Nobody else seems to find the “800-year-old farmers” of a recent headline (and a Nibble) funny.1 And personally I don’t care that the authors seem to have misplaced the Amazon. What does concern me is the narrative that the Amazon is somehow an untouched wilderness, which remains dominant, and to a lesser extent the sub-dominant narrative that we have nothing (or everything) to learn from our farming forebears.
The point about the Amazon and other forests being untouched is examined in loving detail by Sharon Friedman in Face it: All forests are “sluts”. She blows a hole in the whole idea of “virgin” forests, for all sorts of reasons.
Calling anything involving forests “virgin” muddles the concepts of “old-growth,” “native forests” and “past practices,” promotes the notion of nature as female and humans as male, and slanders all the non-virgins in the world. It’s so sloppy a usage that it conveys a trifecta of trickiness: three bad ideas surreptitiously conveyed in one word.
Friedman makes many choice points, including the whole question of revirgination and whether “rape” is a good metaphor for what people do to landscapes. But might there, I wonder, be a sense in which biodiversity is a reasonable proxy for untouchedness? Not all biodiversity loss is going to be a bad thing, just as not all virginity loss is a bad thing either. Frankly, I don’t think Friedman’s plea — “to stop using any sexual terms in these kinds of discussions” — has a snowball’s chance in hell, not around here at any rate. And there has to be a bad-taste pun involving sluts, virgins and Amazons, but I’m blowed if I can find it now.Footnotes:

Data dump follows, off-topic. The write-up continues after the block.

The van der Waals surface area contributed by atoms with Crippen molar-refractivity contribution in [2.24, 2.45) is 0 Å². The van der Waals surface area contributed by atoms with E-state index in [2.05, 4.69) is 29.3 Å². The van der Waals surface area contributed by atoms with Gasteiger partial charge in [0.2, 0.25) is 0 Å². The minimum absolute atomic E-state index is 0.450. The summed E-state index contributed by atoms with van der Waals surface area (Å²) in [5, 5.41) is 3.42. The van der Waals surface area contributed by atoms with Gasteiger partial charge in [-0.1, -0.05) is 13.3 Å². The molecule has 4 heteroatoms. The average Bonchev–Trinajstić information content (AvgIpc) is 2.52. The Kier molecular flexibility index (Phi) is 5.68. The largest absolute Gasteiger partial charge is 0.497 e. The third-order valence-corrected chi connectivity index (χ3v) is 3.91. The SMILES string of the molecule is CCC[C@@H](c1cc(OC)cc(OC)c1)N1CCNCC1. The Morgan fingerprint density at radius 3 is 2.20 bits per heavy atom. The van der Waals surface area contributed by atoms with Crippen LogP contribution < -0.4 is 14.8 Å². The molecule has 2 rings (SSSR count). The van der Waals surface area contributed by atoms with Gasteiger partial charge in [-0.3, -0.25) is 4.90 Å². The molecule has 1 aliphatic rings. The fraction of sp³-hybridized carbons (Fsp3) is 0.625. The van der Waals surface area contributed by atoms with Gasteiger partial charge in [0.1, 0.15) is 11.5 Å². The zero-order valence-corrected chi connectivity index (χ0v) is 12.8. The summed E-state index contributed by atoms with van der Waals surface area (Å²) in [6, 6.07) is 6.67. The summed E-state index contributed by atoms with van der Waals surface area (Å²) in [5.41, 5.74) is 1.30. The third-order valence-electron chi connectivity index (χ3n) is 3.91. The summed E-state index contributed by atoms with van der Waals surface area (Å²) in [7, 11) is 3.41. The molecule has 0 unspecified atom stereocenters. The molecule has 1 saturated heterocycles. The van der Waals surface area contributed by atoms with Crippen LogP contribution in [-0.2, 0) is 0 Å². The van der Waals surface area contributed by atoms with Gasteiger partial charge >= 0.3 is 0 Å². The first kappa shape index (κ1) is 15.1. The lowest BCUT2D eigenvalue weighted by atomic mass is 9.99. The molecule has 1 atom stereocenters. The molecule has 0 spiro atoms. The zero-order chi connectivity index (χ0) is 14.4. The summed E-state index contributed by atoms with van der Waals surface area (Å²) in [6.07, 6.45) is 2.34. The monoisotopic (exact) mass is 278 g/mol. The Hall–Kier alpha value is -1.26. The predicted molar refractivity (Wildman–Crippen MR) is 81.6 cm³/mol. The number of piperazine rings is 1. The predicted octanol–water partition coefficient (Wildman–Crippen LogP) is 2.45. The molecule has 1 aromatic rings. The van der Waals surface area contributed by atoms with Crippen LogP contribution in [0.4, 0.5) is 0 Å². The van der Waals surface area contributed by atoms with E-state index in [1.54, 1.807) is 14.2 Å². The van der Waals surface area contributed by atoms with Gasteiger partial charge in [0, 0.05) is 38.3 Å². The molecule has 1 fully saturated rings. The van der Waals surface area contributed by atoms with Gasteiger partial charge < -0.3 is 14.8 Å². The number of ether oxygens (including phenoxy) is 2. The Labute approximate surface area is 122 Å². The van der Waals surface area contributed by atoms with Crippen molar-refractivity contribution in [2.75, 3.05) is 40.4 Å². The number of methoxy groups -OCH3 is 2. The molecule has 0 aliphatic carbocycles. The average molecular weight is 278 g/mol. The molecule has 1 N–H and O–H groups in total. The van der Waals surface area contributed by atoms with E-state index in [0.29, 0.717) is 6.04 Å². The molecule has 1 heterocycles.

- “Farmers 800 years ago” apparently is less enticing [↩]